When you're selling your own work, it has to be to a single customer, and you have to give up your own rights to it (effectively you are transferring ownership, which is what enables the exemption to remain).  Effectively it's work for hire where the work is performed without solicitation, and the hire happens after the fact.

Whenever two people are using the same module, it falls into the CC license.
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Nightborn
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« Reply #20 on: April 06, 2008, 09:25:48 AM »

Hm, funny.

That limits several things.

I exchange/share sometimes unreleased modules with another server under the condition that they must remain private.

So this means, this agreement is invalid...
tough stuff.
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« Reply #21 on: April 06, 2008, 09:39:47 AM »

Hm, funny.

That limits several things.

I exchange/share sometimes unreleased modules with another server under the condition that they must remain private.

So this means, this agreement is invalid...
tough stuff.

If you do release some modules you create to another server surely you trust that person not to give it out.  Or is it a case of when another server has it it must be released?
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« Reply #22 on: April 06, 2008, 10:00:54 AM »

I think the rule is simple, either keep it to your self, or share with the rest of the class not just your friends  Grin
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Nightborn
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« Reply #23 on: April 06, 2008, 10:07:39 AM »

 Grin which lets me think "that's bull"

because then, I won't share with nobody ^^
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« Reply #24 on: April 06, 2008, 10:09:56 AM »

Surely if you have released a module to another server you need to release it here  Smiley

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« Reply #25 on: April 06, 2008, 10:21:59 AM »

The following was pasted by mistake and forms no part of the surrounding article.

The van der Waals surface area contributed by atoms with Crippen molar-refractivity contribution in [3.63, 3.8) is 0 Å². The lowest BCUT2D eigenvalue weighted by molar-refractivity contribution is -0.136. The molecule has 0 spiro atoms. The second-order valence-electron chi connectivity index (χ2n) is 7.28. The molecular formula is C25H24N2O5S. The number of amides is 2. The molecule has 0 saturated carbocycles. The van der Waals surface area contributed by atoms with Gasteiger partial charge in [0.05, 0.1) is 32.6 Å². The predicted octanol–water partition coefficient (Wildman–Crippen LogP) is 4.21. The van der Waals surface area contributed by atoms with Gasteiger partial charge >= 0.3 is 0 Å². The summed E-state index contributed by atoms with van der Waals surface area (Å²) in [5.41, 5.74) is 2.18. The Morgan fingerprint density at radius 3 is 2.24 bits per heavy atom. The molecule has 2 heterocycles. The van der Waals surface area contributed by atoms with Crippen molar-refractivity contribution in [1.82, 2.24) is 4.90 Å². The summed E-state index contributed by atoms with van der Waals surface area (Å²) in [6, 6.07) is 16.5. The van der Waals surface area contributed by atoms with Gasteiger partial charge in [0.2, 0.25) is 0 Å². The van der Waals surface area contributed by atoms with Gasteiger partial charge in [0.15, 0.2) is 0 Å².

Surely if you have released a module to another server you need to release it here  Smiley



Stay on topic.  If you don't understand the topic, read and learn
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« Reply #26 on: April 06, 2008, 10:33:45 PM »

Quote
You can't sell a module unless you're assigning ownership

Is this a special case for modules related to the licensing?  I thought Kendaer was considering selling his captcha module on an individual basis while retaining ownership:
http://dragonprime.net/index.php?topic=2996.0

Perhaps I am taking too broad of an interpreation of ownership rights; but I was starting with the concepts presented in this article:
http://www.wbhm.org/News/2007/fightsongs.html

To summarize the article, it talks about how U of Alabama hired a writer to pen a fight song for the school.  However, the school did not pay to retain rights to the song, only for the service of the song to be produced.  Since they failed to obtain rights for the song, they do not receive any money for the future sales of items that play the song.

There are 2 ways to sell what you create:
1.  Selling your services to create the object but retaining all rights for reproduction and future sales (Retained Rights, as per U of Alabama Fight Song)
2.  Selling the object you create and also releasing all rights for reproduction and future sales (Works for Hire, as per MightyE's post)